Build Water Resilient Communities: Partners release program overview for “Feast AND Famine Workshop” (December 1, 2015)


Note to Reader:

On December 1, 2015 the Partnership for Water Sustainability in British Columbia (“the Partnership”) and the Irrigation Industry Association of British Columbia (“IIABC”) are again joining forces to co-host a workshop that is topical. The 2015 Drought is front and centre.

The Partnership and IIABC have released a Program Overview that provides a detailed picture of what to expect in each of the four modules that comprise the workshop day. To download a copy, click on Feast AND Famine! – Solutions and Tools in Response to a Changing Climate.

To Register:

To register for the workshop, go to the IIABC website: 

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The ‘New Normal’ in British Columbia

“The ‘new normal’ in British Columbia is drought and flooding. The summer dry season has extended on both ends and we can no longer count on a predictable snowpack and reliable rain to maintain a healthy water balance in our watersheds,” states Mike Tanner, Chair, Feast & Famine Workshop.

DSC_0481_Mike Tanner_120p“Annual volumes of water entering and exiting our regions are not necessarily changing; instead what is changing is how and when water arrives – it is feast AND famine! Adaptation is local in application. Hence, this workshop on responding to a changing climate is about solutions and tools that are being developed in BC through collaboration to support practitioners and decision makers to take action at a local level.”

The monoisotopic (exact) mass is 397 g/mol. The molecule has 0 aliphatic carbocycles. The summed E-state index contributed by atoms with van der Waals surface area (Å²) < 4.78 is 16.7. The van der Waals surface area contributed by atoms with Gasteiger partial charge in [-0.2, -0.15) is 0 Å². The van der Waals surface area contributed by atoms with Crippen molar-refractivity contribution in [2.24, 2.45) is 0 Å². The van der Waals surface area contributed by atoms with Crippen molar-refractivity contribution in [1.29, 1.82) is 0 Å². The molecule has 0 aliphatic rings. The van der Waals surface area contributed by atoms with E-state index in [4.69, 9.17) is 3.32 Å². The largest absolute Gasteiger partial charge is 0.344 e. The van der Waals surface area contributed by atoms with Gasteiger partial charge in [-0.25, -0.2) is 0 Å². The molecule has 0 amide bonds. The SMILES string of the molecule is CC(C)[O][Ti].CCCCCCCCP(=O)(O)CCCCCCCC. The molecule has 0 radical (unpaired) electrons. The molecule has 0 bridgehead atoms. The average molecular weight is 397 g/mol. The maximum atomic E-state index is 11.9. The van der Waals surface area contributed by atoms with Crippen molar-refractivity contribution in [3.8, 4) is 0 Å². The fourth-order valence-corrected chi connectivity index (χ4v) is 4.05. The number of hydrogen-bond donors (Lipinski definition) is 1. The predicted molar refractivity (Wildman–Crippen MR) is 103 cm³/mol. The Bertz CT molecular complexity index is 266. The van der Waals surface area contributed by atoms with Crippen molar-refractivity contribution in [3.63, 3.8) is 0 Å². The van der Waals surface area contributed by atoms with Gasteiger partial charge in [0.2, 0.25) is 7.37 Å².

Program Overview

“Water is a form maker. It defines communities. Also, the consequences of our water-centric decisions ripple through time. Recognizing these factors, our workshop is designed to spark a conversation and ultimately inform a shared water-centric vision for British Columbia,” states Ted van der Gulik, Partnership President. Prior to retiring from government, he was the Senior Engineer in the BC Ministry of Agriculture.Ted van der Gulik_2014_Premier's Awards1_120p

“The workshop program is structured as four modules and is cascading – from high-level visioning to ground-level applications. Each module has an educational objective. Adaptation to a changing climate is a unifying theme. Both the urban and agricultural perspectives are represented.”

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Each Module Has An Educational Educative

“The Partnership for Water Sustainability is responsible for delivering the Water Sustainability Action Plan for BC,’ explains Kim Stephens, Partnership ExecutiveKim Stephens_Oct-2014_DSC_0492_120p Director.

“The Partnership mantra is: we develop tools; we develop talent; we focus on outcomes. The workshop is an initiative under the Actiom Plan umbrella. Because we have an educational responsibility, we have identified a ‘learning objective’ for each module.”

“For example, the educational objective for Module A is that participants will understand that accepting risk opens the door to creativity and results in innovation. If we all know the context for action, then together we can change the culture and instil a new ethic. And if we achieve the latter, we will create a legacy.”

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